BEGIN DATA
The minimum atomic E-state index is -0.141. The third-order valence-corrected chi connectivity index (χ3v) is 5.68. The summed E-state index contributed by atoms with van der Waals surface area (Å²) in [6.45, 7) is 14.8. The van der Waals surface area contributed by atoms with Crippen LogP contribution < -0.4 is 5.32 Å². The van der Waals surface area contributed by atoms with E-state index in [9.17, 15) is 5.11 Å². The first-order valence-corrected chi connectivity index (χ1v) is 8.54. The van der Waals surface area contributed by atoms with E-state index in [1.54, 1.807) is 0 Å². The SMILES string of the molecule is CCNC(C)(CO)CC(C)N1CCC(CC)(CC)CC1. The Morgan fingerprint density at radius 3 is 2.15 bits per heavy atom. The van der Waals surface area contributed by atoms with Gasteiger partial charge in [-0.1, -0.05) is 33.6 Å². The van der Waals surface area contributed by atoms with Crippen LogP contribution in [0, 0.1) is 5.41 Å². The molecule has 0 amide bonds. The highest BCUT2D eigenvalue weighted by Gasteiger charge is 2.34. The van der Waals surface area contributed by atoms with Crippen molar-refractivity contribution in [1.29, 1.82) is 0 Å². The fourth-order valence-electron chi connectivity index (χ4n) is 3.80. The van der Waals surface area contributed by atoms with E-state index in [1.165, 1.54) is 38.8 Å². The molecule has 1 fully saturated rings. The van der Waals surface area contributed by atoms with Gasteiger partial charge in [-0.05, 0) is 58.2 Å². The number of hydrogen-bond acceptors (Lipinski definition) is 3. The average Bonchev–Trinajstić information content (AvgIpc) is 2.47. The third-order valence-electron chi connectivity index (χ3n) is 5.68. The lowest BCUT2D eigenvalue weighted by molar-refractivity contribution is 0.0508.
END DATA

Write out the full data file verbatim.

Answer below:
The minimum atomic E-state index is -0.141. The third-order valence-corrected chi connectivity index (χ3v) is 5.68. The summed E-state index contributed by atoms with van der Waals surface area (Å²) in [6.45, 7) is 14.8. The van der Waals surface area contributed by atoms with Crippen LogP contribution < -0.4 is 5.32 Å². The van der Waals surface area contributed by atoms with E-state index in [9.17, 15) is 5.11 Å². The first-order valence-corrected chi connectivity index (χ1v) is 8.54. The van der Waals surface area contributed by atoms with E-state index in [1.54, 1.807) is 0 Å². The SMILES string of the molecule is CCNC(C)(CO)CC(C)N1CCC(CC)(CC)CC1. The Morgan fingerprint density at radius 3 is 2.15 bits per heavy atom. The van der Waals surface area contributed by atoms with Gasteiger partial charge in [-0.1, -0.05) is 33.6 Å². The van der Waals surface area contributed by atoms with Crippen LogP contribution in [0, 0.1) is 5.41 Å². The molecule has 0 amide bonds. The highest BCUT2D eigenvalue weighted by Gasteiger charge is 2.34. The van der Waals surface area contributed by atoms with Crippen molar-refractivity contribution in [1.29, 1.82) is 0 Å². The fourth-order valence-electron chi connectivity index (χ4n) is 3.80. The van der Waals surface area contributed by atoms with E-state index in [1.165, 1.54) is 38.8 Å². The molecule has 1 fully saturated rings. The van der Waals surface area contributed by atoms with Gasteiger partial charge in [-0.05, 0) is 58.2 Å². The number of hydrogen-bond acceptors (Lipinski definition) is 3. The average Bonchev–Trinajstić information content (AvgIpc) is 2.47. The third-order valence-electron chi connectivity index (χ3n) is 5.68. The lowest BCUT2D eigenvalue weighted by molar-refractivity contribution is 0.0508.